80 Ms Virginia Mbatha said she, too, had been given daily medication in the form of nine tablets: “I would feel very tired and my eyes would be hazy and when I came out of the prison I was partially blind.”

81 Some women, such as Ms Yvonne Khutwane, described how they fought back against their torturers. Ms Khutwane’s counter-attack provoked insults and taunts from onlookers that “I am a John Tait and a Gerrie Coetzee”, but she persevered until her shirt was “in tatters”. Ms Khutwane’s anger was heightened by the fact that her young, white male attacker “could be as old as one of my children”.

82 While several white women had been detained before, Ms Stephanie Kemp was perhaps the first to be physically tortured when she was arrested in 1964. Ms Kemp’s Afrikaner background may have increased her captors’ anger, but she also acknowledged her relative ‘advantage’ in that the fact that she, a white women, was assaulted “made international headlines… (when) this was commonplace for black women in this country.”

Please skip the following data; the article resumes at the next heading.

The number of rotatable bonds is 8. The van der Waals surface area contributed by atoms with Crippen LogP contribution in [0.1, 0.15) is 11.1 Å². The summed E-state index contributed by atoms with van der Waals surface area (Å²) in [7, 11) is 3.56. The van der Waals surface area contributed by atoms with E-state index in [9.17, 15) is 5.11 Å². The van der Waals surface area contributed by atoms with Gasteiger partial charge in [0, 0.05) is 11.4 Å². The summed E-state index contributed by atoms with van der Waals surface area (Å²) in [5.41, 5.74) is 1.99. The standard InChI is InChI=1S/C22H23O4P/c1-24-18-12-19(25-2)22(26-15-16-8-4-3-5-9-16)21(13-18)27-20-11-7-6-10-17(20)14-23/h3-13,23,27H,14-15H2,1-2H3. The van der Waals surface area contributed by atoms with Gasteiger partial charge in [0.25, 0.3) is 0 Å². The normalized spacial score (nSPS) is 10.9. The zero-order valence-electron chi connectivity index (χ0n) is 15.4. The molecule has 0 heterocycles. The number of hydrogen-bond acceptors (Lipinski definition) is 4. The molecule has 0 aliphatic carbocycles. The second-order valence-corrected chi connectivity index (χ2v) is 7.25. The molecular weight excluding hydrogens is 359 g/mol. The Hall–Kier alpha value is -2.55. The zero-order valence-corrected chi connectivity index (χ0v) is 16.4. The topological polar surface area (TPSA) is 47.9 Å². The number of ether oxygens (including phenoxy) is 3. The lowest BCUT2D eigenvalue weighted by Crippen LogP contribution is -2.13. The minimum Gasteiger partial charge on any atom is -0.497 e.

83 In describing her experiences, Ms Kemp recalled how “Rossouw said he was very sorry that we had used women, but if I wanted to behave like a man, he would treat me like a man.” She then related how Warrant Officer ‘Spyker’ van Wyk “pleaded with Rossouw to allow him to be alone with me. In retrospect it was clear that he was seeking permission to use violence to break me.” Warrant Officer Van Wyk was also a primary actor in the stories of several other women victims of abuse. Ms Shirley Gunn recalled her own feelings when confronted with Warrant Officer van Wyk, as she had named her son after Iman Haron, who Warrant Officer van Wyk had been accused of killing in detention.